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Patients With CKD Have Higher Rates of CDI

Patients with chronic kidney disease (CKD) appear to have a higher risk of Clostridium difficile infection (CDI) and hospital-associated morbidity and mortality when compared with patients who do not have CKD. A team of American researchers found that patients with CKD had a CDI rate of 1.49%, compared with a 0.70% rate for those without CKD. Abstract: Mayo Clinic Proceedings, November...

CDI: Making the Case for Better Prevention Efforts

Clostridium difficile infection (CDI) is a common and sometimes fatal healthcare–associated infection. It manifests as diarrhea that often recurs and can progress to toxic megacolon, sepsis, and death. “The incidence, mor­tality, and healthcare costs resulting from CDIs in hospitalized patients have reached historic highs,” says L. Clifford McDonald, MD, FACP, FSHEA. “CDI often occurs in patients in healthcare settings where antibiotics are prescribed and symp­tomatic patients are concentrated.” From 2000 to 2009, the number of hospitalized patients with any CDI discharge diagnoses more than doubled; the number with a primary CDI diagnosis more than tripled. “While the incidence of other healthcare-associated infections has declined, the incidence of CDI has increased,” Dr. McDonald says. Evidence-based guidelines are available for preventing CDI in hospitals, but the degree to which adherence to these guidelines can effectively help prevent these infections is unknown. Analyzing the Impact of CDI In the March 13, 2012 Morbidity & Mortality Weekly Report, Dr. McDonald and colleagues published a study that sought to identify healthcare exposures for CDI, determine the pro­portion of CDI occurring outside hospital settings, and assess whether prevention programs can effectively reduce CDI. The research team analyzed population-based data from the Emerging Infections Program as well as present-on-admission and hospital-onset, laboratory-identified CDI events that were reported to the National Healthcare Safety Network (NHSN). When analyzing data from the Emerging Infec­tions Program, 10,342 CDIs were identified. “Overall, 94% of all CDIs were related to various precedent and concurrent healthcare exposures,” says Dr. McDonald. “About three-fourths of CDIs had their onset occur outside of hospitals [Figure 1]. It should also be noted that some cases occurred in...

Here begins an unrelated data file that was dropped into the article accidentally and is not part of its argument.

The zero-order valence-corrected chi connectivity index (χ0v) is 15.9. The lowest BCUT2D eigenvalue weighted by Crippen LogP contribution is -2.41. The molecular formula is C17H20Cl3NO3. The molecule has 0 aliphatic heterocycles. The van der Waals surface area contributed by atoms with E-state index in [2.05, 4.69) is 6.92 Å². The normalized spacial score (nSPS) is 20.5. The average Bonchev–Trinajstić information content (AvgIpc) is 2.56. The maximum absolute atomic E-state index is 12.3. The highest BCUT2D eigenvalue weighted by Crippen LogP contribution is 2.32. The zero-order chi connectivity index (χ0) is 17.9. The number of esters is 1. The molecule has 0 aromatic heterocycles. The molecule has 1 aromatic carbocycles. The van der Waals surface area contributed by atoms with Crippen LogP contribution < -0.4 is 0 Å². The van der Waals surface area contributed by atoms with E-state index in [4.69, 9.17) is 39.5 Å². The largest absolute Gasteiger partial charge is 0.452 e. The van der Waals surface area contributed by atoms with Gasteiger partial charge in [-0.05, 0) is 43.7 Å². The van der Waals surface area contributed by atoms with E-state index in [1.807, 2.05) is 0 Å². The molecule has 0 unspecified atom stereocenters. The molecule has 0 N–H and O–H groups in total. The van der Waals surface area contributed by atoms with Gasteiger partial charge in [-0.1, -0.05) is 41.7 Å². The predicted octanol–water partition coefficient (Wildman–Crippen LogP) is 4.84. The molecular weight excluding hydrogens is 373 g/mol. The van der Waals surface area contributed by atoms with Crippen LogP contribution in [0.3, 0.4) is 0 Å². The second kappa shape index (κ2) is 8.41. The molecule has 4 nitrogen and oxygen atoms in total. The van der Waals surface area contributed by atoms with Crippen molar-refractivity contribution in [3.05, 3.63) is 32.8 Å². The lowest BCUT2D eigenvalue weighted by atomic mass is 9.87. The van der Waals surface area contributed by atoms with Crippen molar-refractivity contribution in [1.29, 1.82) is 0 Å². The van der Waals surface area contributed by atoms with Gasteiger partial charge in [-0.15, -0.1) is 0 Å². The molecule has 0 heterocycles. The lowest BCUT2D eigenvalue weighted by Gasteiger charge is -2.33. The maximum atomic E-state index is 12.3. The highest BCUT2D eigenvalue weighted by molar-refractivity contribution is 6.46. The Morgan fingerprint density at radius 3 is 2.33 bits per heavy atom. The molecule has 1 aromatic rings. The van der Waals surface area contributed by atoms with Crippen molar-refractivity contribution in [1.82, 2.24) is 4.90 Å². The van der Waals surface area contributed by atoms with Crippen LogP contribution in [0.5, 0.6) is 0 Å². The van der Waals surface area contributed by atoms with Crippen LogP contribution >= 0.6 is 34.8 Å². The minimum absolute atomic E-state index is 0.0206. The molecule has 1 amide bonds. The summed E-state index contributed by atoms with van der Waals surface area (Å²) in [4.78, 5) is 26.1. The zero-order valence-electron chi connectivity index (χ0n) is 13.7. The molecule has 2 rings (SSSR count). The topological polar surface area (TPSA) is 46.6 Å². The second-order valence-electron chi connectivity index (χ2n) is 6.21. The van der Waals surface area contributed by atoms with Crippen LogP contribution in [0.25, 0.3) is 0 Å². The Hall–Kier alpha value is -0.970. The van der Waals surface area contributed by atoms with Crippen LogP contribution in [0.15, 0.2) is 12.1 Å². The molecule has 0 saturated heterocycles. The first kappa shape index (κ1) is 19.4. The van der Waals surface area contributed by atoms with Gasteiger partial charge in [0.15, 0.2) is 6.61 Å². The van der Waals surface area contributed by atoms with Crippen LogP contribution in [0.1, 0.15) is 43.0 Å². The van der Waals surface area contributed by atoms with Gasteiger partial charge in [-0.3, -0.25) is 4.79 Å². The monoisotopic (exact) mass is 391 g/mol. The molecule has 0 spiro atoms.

Conference Highlights: ICAAC Annual Meeting

The 50th Interscience Conference on Antimicrobial Agents and Chemotherapy, or ICAAC, held its 2010 annual meeting from September 12 to 15 in Boston. Among the news emerging from the meeting was the risk of invasive aspergillosis in non-traditional patients, the continuing danger of sharps injuries, and a new potential treatment for recurrent CDI. Soap & Water Wipes Reduce Wrestlers’ Skin Infections A Potential New Treatment for Recurrent CDI Looking at the Effect of Public Data on Performance Patients Shed H1N1 Virus Longer Risk of Invasive Aspergillosis in Non-Traditional Patients Sharps Injuries Still a Danger Water Wipes Reduce Wrestlers’ Skin Infections The Particulars: Skin infections are common among high school wrestlers. The vast majority arise within 1 week following exposure, including tinea corporus, folliculitis/impetigo, and herpetic infections. Weekend tournaments that extend over a 10- to 12-hour period allow for long periods of potential exposure to pathogens that may cause these infections to propagate. Data Breakdown: A study of 151 high school wrestlers found that those who used soap and water wipes following a match reduced their risk of skin infection by 97% when compared with athletes who used a 75% alcohol wipe or no wipe at all. Those who used soap and water wipes had only one instance of bacterial infection, with an odds ratio (OR) of 0.089. Those in the alcohol wipe group had three bacterial infections and one herpes infection (OR, 0.44). Wrestlers who did not wipe off after a match had four instances of tinea corporis, two bacterial infections, and two outbreaks of herpes. Take Home Pearl: High school wrestlers may be able to significantly reduce their...
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